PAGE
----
Excessive Sentencing Project - Maryland

Policies and rulings on lengthy imprisonment terms in Maryland.

Return to the Map

  • Maryland allows for parole, although certain types of violent or recidivist offenders are excluded.
  • Maryland allows discretionary LWOP and JLWOP. See Md. Code Ann., Crim. Law §§ 2-202, 2-203, 2-304
  • No minimum age for the transfer of a juvenile to adult court.

State Constitution

Md. Dec. of R. art. 16 (2012)

Article 16. Sanguinary laws to be avoided; cruel and unusual punishment
That sanguinary Laws ought to be avoided as far as it is consistent with the safety of the State; and no Law to inflict cruel and unusual pains and penalties ought to be made in any case, or at any time, hereafter.

Md. Dec. of R. art. 25 (2012)

Article 25. Excessive bail, fines and punishment
That excessive bail ought not to be required, nor excessive fines imposed, nor cruel or unusual punishment inflicted, by the Courts of Law.

NOTE:  Articles 16 and 25 of the Maryland Declaration of Rights do not grant broader rights than the Eighth Amendment.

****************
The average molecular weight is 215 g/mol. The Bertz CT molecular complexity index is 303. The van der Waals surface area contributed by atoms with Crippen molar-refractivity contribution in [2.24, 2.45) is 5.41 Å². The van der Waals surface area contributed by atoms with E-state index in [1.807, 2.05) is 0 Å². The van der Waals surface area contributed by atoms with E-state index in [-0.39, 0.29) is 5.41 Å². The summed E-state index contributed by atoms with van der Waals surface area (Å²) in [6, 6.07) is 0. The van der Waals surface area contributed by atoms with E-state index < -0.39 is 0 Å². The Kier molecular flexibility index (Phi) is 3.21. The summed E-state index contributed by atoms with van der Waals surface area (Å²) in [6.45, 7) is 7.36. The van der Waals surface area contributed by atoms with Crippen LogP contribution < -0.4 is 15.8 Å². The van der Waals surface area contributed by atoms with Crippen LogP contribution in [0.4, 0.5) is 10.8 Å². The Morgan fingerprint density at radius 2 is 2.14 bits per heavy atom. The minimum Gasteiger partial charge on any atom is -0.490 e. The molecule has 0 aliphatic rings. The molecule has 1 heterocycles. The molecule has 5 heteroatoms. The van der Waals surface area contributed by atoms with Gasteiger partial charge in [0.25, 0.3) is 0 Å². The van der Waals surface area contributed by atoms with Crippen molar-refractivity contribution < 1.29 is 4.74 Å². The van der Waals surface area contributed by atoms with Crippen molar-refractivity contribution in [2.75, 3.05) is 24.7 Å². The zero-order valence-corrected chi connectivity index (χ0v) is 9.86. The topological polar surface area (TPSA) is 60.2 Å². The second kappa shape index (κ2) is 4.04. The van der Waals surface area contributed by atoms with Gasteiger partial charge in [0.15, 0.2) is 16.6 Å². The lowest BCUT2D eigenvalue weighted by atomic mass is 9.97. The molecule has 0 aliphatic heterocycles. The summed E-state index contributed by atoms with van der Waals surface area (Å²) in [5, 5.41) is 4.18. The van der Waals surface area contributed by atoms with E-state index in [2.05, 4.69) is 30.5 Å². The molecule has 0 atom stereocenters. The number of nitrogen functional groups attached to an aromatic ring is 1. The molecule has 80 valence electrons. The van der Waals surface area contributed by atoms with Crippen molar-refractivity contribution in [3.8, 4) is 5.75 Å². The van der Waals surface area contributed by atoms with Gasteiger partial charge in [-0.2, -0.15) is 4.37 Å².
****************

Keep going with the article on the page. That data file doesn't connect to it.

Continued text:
Sentencing Statutes

  1. Sentencing Guidelines System – The Maryland Sentencing Guidelines

    Maryland’s guidelines system is voluntary. Judges may depart from a guidelines sentence, but must document the reason for the departure on the guidelines worksheet.  Code of Maryland Regulations  A defendant may not appeal a departure. The guidelines are available at: https://msccsp.org/Guidelines/

  2. Habitual Offender Statute – Md. CRIMINAL LAW Code Ann. § 14-101:

    (c) Fourth conviction of crime of violence. --

    (1) Except as provided in subsection (g) of this section, on conviction for a fourth time of a crime of violence, a person who has served three separate terms of confinement in a correctional facility as a result of three separate convictions of any crime of violence shall be sentenced to life imprisonment without the possibility of parole.

    (2) Notwithstanding any other law, the provisions of this subsection are mandatory.

Case Law


An issue is waived if a party fails “to discuss or specifically argue an issue in briefs or oral argument, or to set forth the authority for a proposition.” Oken v. State, 378 Md. 179, 186 (Md. 2003).

Maryland inflicts punishment in order to “promote the essential purposes of public justice.” Terrible crimes ought to be met with punishment that will check, if not prevent, their commission. Thomas v. State, 333 Md. 84, 93-97 (Md. 1993); see Dutton v. State, 123 Md. 373, 384-386 (Md. 1914).